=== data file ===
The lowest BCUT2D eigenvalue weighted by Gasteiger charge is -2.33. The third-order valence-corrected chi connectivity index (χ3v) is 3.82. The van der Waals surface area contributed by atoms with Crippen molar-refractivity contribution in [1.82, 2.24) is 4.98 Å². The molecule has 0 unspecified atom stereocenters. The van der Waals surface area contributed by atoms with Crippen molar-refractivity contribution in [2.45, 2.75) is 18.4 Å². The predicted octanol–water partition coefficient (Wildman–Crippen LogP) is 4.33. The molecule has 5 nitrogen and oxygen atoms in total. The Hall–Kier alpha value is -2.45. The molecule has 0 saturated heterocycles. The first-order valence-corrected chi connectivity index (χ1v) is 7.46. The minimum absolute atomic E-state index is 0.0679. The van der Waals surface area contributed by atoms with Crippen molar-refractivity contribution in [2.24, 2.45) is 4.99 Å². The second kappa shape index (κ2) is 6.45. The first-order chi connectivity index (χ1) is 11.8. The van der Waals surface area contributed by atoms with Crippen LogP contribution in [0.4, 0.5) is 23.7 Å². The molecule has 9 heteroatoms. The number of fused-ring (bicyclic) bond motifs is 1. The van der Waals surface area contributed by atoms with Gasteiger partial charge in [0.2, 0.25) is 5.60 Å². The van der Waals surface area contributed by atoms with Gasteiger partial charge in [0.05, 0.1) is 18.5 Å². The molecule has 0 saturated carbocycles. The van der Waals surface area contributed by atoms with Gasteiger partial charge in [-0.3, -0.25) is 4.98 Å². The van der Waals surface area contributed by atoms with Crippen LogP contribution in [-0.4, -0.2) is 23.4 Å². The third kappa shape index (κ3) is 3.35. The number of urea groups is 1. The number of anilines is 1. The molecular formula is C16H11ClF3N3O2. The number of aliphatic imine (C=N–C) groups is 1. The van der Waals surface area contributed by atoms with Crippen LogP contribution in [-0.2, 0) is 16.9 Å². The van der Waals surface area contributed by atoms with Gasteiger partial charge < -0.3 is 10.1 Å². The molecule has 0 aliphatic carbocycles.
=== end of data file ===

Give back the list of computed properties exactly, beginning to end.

The lowest BCUT2D eigenvalue weighted by Gasteiger charge is -2.33. The third-order valence-corrected chi connectivity index (χ3v) is 3.82. The van der Waals surface area contributed by atoms with Crippen molar-refractivity contribution in [1.82, 2.24) is 4.98 Å². The molecule has 0 unspecified atom stereocenters. The van der Waals surface area contributed by atoms with Crippen molar-refractivity contribution in [2.45, 2.75) is 18.4 Å². The predicted octanol–water partition coefficient (Wildman–Crippen LogP) is 4.33. The molecule has 5 nitrogen and oxygen atoms in total. The Hall–Kier alpha value is -2.45. The molecule has 0 saturated heterocycles. The first-order valence-corrected chi connectivity index (χ1v) is 7.46. The minimum absolute atomic E-state index is 0.0679. The van der Waals surface area contributed by atoms with Crippen molar-refractivity contribution in [2.24, 2.45) is 4.99 Å². The second kappa shape index (κ2) is 6.45. The first-order chi connectivity index (χ1) is 11.8. The van der Waals surface area contributed by atoms with Crippen LogP contribution in [0.4, 0.5) is 23.7 Å². The molecule has 9 heteroatoms. The number of fused-ring (bicyclic) bond motifs is 1. The van der Waals surface area contributed by atoms with Gasteiger partial charge in [0.2, 0.25) is 5.60 Å². The van der Waals surface area contributed by atoms with Gasteiger partial charge in [0.05, 0.1) is 18.5 Å². The molecule has 0 saturated carbocycles. The van der Waals surface area contributed by atoms with Gasteiger partial charge in [-0.3, -0.25) is 4.98 Å². The van der Waals surface area contributed by atoms with Crippen LogP contribution in [-0.4, -0.2) is 23.4 Å². The third kappa shape index (κ3) is 3.35. The number of urea groups is 1. The number of anilines is 1. The molecular formula is C16H11ClF3N3O2. The number of aliphatic imine (C=N–C) groups is 1. The van der Waals surface area contributed by atoms with Crippen LogP contribution in [-0.2, 0) is 16.9 Å². The van der Waals surface area contributed by atoms with Gasteiger partial charge < -0.3 is 10.1 Å². The molecule has 0 aliphatic carbocycles.